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California Marriage Amendments Fail to Pass in Committees

Just weeks after a bill to legalize same-sex marriage passed the first legislative hurdle, two constitutional amendments to ban same-sex marriage in California failed to be approved by state legislati
( [email protected] ) May 12, 2005 06:18 AM EDT

Just weeks after a bill to legalize same-sex marriage passed the first legislative hurdle, two constitutional amendments to ban same-sex marriage in California failed to be approved by state legislative committees.

The bills, introduced by Assemblyman Ray Haynes (R-Murrieta) and Senator Bill Morrow (R-Oceanside), would have banned marriage among same-sex couples. The bills would also prohibit civil unions and domestic partnerships, and the legal benefits afforded to these unions.

On Tuesday, hearings were held within the Assembly Judiciary Committee and the Senate Judiciary Committee to discuss the bills. Both committees ultimately rejected the bills, with legislators voting along party lines- Republicans for and Democrats against the amendments.

California already has a law banning same-sex marriage. In March 2000, voters passed Proposition 22, which states that marriage is between one man and one woman.

Earlier this year, a judge in San Francisco ruled the state’s ban on same-sex marriage unconstitutional. Just two weeks ago, a legislative committee approved a bill to legalize same-sex marriage in the state, introduced by Assemblyman Mark Leno (D-San Francisco).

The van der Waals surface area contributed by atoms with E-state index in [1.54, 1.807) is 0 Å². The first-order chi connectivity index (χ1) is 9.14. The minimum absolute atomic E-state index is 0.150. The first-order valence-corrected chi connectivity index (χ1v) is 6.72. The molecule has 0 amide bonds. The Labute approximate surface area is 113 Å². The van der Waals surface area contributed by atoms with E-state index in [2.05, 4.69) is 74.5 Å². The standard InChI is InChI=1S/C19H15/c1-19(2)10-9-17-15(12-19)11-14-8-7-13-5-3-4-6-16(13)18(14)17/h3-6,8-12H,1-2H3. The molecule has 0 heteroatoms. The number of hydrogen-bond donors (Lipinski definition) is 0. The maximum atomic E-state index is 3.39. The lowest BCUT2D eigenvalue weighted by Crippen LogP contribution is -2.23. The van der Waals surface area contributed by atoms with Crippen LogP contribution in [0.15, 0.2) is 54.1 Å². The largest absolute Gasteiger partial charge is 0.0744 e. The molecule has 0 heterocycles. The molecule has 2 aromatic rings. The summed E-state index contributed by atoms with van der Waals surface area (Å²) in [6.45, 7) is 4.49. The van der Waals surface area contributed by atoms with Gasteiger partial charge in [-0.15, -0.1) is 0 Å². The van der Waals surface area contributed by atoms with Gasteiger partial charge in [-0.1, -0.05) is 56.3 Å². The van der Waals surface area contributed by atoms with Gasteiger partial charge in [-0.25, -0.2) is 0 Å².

Supporters of the proposed same-sex marriage bans sought to strengthen Proposition 22 by putting the law into the state constitution. Only then, they said, would the law be protected from activist judges and legislative challenges.

Opponents called the amendments an attempt to write discrimination into the constitution. The amendments would go against a 2003 domestic-partnership law that grants same-sex couples the legal rights and benefits of married couples.

Pro-family groups responded to the defeat on Tuesday. Campaign for Children and Families plans to write a state constitutional amendment and start a petition drive to get the measure on the 2006 ballot.

“The only way to save marriage for a man and a woman is to give it rock-solid protection in the state constitution,” said Randy Thomasson, President of CCF.

“Our organization is writing a true-blue marriage amendment that will honor and protect marriage as it always has been and always should be – for one man and one woman.”